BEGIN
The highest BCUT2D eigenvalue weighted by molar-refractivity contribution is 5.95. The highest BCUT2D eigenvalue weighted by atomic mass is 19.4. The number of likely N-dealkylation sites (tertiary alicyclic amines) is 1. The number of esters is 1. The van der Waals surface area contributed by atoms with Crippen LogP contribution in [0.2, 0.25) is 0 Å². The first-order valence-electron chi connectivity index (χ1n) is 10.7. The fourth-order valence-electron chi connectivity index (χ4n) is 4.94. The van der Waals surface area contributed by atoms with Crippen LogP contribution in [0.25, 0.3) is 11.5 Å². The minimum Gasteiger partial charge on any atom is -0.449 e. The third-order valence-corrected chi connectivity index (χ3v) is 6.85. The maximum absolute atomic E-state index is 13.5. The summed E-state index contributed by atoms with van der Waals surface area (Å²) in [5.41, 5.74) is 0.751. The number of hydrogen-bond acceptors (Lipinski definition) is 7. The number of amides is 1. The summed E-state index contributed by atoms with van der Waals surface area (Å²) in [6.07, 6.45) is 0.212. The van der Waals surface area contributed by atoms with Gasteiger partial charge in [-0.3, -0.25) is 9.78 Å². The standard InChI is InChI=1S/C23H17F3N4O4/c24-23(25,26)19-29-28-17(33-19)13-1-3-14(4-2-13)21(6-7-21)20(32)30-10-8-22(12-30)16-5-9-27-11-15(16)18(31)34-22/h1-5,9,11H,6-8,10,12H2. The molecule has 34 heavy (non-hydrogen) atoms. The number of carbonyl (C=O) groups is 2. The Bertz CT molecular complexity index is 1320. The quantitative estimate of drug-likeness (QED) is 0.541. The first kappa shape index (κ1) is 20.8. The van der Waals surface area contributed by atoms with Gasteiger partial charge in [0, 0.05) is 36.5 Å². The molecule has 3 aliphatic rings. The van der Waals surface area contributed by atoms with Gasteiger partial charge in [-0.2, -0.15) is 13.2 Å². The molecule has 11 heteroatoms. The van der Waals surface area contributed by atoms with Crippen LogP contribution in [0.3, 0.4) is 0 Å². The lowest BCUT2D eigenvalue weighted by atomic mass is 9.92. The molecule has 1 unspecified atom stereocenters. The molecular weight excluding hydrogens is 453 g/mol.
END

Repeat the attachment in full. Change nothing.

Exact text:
The highest BCUT2D eigenvalue weighted by molar-refractivity contribution is 5.95. The highest BCUT2D eigenvalue weighted by atomic mass is 19.4. The number of likely N-dealkylation sites (tertiary alicyclic amines) is 1. The number of esters is 1. The van der Waals surface area contributed by atoms with Crippen LogP contribution in [0.2, 0.25) is 0 Å². The first-order valence-electron chi connectivity index (χ1n) is 10.7. The fourth-order valence-electron chi connectivity index (χ4n) is 4.94. The van der Waals surface area contributed by atoms with Crippen LogP contribution in [0.25, 0.3) is 11.5 Å². The minimum Gasteiger partial charge on any atom is -0.449 e. The third-order valence-corrected chi connectivity index (χ3v) is 6.85. The maximum absolute atomic E-state index is 13.5. The summed E-state index contributed by atoms with van der Waals surface area (Å²) in [5.41, 5.74) is 0.751. The number of hydrogen-bond acceptors (Lipinski definition) is 7. The number of amides is 1. The summed E-state index contributed by atoms with van der Waals surface area (Å²) in [6.07, 6.45) is 0.212. The van der Waals surface area contributed by atoms with Gasteiger partial charge in [-0.3, -0.25) is 9.78 Å². The standard InChI is InChI=1S/C23H17F3N4O4/c24-23(25,26)19-29-28-17(33-19)13-1-3-14(4-2-13)21(6-7-21)20(32)30-10-8-22(12-30)16-5-9-27-11-15(16)18(31)34-22/h1-5,9,11H,6-8,10,12H2. The molecule has 34 heavy (non-hydrogen) atoms. The number of carbonyl (C=O) groups is 2. The Bertz CT molecular complexity index is 1320. The quantitative estimate of drug-likeness (QED) is 0.541. The first kappa shape index (κ1) is 20.8. The van der Waals surface area contributed by atoms with Gasteiger partial charge in [0, 0.05) is 36.5 Å². The molecule has 3 aliphatic rings. The van der Waals surface area contributed by atoms with Gasteiger partial charge in [-0.2, -0.15) is 13.2 Å². The molecule has 11 heteroatoms. The van der Waals surface area contributed by atoms with Crippen LogP contribution in [0.3, 0.4) is 0 Å². The lowest BCUT2D eigenvalue weighted by atomic mass is 9.92. The molecule has 1 unspecified atom stereocenters. The molecular weight excluding hydrogens is 453 g/mol.